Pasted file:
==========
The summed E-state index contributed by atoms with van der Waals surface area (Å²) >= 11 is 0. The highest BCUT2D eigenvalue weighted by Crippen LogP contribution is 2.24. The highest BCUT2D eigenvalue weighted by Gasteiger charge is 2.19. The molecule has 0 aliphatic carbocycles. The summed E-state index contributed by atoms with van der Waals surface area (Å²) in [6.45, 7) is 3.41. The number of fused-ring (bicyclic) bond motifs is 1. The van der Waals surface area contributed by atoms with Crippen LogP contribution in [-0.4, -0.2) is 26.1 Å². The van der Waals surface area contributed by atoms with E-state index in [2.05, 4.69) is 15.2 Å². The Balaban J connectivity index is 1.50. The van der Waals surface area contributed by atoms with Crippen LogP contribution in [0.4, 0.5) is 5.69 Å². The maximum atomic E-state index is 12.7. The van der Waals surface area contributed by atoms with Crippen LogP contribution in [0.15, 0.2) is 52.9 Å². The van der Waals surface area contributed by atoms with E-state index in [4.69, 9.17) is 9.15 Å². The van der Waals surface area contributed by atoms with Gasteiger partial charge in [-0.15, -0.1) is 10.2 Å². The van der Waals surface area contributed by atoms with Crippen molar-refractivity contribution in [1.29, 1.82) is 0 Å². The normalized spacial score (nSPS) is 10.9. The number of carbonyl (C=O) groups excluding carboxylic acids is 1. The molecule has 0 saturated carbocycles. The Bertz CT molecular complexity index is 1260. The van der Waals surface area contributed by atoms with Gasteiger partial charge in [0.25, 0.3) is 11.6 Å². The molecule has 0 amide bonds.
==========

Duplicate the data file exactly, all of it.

The summed E-state index contributed by atoms with van der Waals surface area (Å²) >= 11 is 0. The highest BCUT2D eigenvalue weighted by Crippen LogP contribution is 2.24. The highest BCUT2D eigenvalue weighted by Gasteiger charge is 2.19. The molecule has 0 aliphatic carbocycles. The summed E-state index contributed by atoms with van der Waals surface area (Å²) in [6.45, 7) is 3.41. The number of fused-ring (bicyclic) bond motifs is 1. The van der Waals surface area contributed by atoms with Crippen LogP contribution in [-0.4, -0.2) is 26.1 Å². The van der Waals surface area contributed by atoms with E-state index in [2.05, 4.69) is 15.2 Å². The Balaban J connectivity index is 1.50. The van der Waals surface area contributed by atoms with Crippen LogP contribution in [0.4, 0.5) is 5.69 Å². The maximum atomic E-state index is 12.7. The van der Waals surface area contributed by atoms with Crippen LogP contribution in [0.15, 0.2) is 52.9 Å². The van der Waals surface area contributed by atoms with E-state index in [4.69, 9.17) is 9.15 Å². The van der Waals surface area contributed by atoms with Gasteiger partial charge in [-0.15, -0.1) is 10.2 Å². The van der Waals surface area contributed by atoms with Crippen molar-refractivity contribution in [1.29, 1.82) is 0 Å². The normalized spacial score (nSPS) is 10.9. The number of carbonyl (C=O) groups excluding carboxylic acids is 1. The molecule has 0 saturated carbocycles. The Bertz CT molecular complexity index is 1260. The van der Waals surface area contributed by atoms with Gasteiger partial charge in [0.25, 0.3) is 11.6 Å². The molecule has 0 amide bonds.